Weekend Extra: Bing And Trane

Crosby, Bing_01I don’t know whetherColtrane facing left “Love Thy Neighbor” is the most unlikely song John Coltrane ever recorded, but his 1958 version is one of the most delightful. Mack Gordon and Harry Revel wrote it for the 1934 movie We’re Not Dressing, a classic of the shipwreck survivor genre. Bing Crosby sang it beautifully in a contrived sequence that also involved Carole Lombard, Ethel Merman and Leon Errol. Listen to Crosby’s bluesy phrasing and inflection in the verse. He was, after all, a friend of Bix Beiderbecke and Louis Armstrong.

When Coltrane and pianist Red Garland grew up, the Great American Songbook was not a museum collection. It was woven into the popular culture. They heard wonderful songs like “Love Thy Neighbor” on the radio and on jukeboxes. It was natural for Coltrane to bring them into his repertoire even as he was developing what Ira Gitler indelibly labeled Trane’s “sheets of sound” approach. The trumpeter is the nearly forgotten melodist Wilbur Harden. Paul Chambers is the bassist, Jimmy Cobb the drummer in this 1958 recording.

Happy Sunday

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  1. Syd Potter says

    Odd…this is Donald Byrd on the photo sequence whereas the trumpeter (flugel) on the audio track is the late Wilbur Harden, both excellent bop brass players. And isn’t that Bud Powell in the next photo sequence? At least they got the right bassist, although I am not sure that is Jimmy Cobb on drums…to my ear it sounds more the great drummer Art Taylor…I could be wrong, of course (but not about the trumpeters!!!). Thanks for posting.

    • Doug Ramsey says

      Your photo IDs are correct, Syd. Evidently, no one, including YouTube, expects accuracy when it comes to still photos in YouTube posts. Taylor was on several of Coltrane’s 1958 sessions, but the Prestige discography identifies Cobb on this July 11 date.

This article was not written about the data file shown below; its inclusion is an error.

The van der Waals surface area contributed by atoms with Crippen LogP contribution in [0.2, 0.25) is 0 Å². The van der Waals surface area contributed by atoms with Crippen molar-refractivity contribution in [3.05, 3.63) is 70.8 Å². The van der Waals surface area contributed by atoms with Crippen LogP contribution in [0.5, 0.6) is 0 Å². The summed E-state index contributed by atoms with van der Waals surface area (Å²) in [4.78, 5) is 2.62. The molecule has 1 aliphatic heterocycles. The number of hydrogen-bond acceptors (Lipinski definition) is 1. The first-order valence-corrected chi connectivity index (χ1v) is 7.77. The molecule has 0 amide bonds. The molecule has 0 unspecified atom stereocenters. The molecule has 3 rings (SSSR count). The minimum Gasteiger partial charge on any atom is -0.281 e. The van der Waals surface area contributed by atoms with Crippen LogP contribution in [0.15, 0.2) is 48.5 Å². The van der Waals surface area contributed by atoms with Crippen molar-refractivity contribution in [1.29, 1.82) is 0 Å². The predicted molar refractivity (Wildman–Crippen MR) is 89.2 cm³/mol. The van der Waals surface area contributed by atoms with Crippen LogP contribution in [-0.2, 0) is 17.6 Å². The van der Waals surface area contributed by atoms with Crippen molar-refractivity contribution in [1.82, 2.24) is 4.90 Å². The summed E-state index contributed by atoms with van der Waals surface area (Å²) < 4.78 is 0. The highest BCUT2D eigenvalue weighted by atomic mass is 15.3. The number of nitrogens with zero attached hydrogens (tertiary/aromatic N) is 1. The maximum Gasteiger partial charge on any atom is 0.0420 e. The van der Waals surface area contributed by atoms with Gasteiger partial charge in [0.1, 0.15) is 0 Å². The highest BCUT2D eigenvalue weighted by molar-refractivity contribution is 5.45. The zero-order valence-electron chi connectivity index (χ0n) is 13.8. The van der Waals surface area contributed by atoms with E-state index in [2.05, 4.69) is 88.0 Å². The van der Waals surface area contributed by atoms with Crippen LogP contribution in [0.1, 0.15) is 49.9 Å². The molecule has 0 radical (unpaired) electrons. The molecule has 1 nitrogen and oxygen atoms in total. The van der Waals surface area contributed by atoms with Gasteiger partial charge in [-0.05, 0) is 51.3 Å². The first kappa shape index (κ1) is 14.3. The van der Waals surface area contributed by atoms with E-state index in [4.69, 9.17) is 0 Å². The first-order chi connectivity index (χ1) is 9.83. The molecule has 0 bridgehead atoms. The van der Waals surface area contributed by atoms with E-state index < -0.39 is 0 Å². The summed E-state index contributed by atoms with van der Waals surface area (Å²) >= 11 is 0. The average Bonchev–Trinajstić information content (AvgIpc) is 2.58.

2. Mike Harris says

    For me, this 1958 period was Coltrane at his peak—the earlier ideas consolidated and extended, and the later, fully-realized “sheets of sound” not yet obliterating the true promise of his talent.

    • Terence Smith says

      Mike Harris,

      Yes, the 1958 period seems to me too like the consolidation and most beautiful period of Coltrane. Although I think that both of us would stretch that apex period of Coltrane into at least the spring of 1959, to include the profundities on Kind of Blue.

      And we aren’t the only ones who feel that way. John Coltrane just might have felt the same way, to hear Red Garland tell it.

      In a 1978 interview with Len Lyons (quoted in Lyons’ The Great Jazz Pianists), Red Garland stated that he didn’t like fusion music that sounds like it’s “on one chord all the time.” When Lyons responded that “Coltrane used to play on one chord, too,” Red Garland responds with a very interesting story: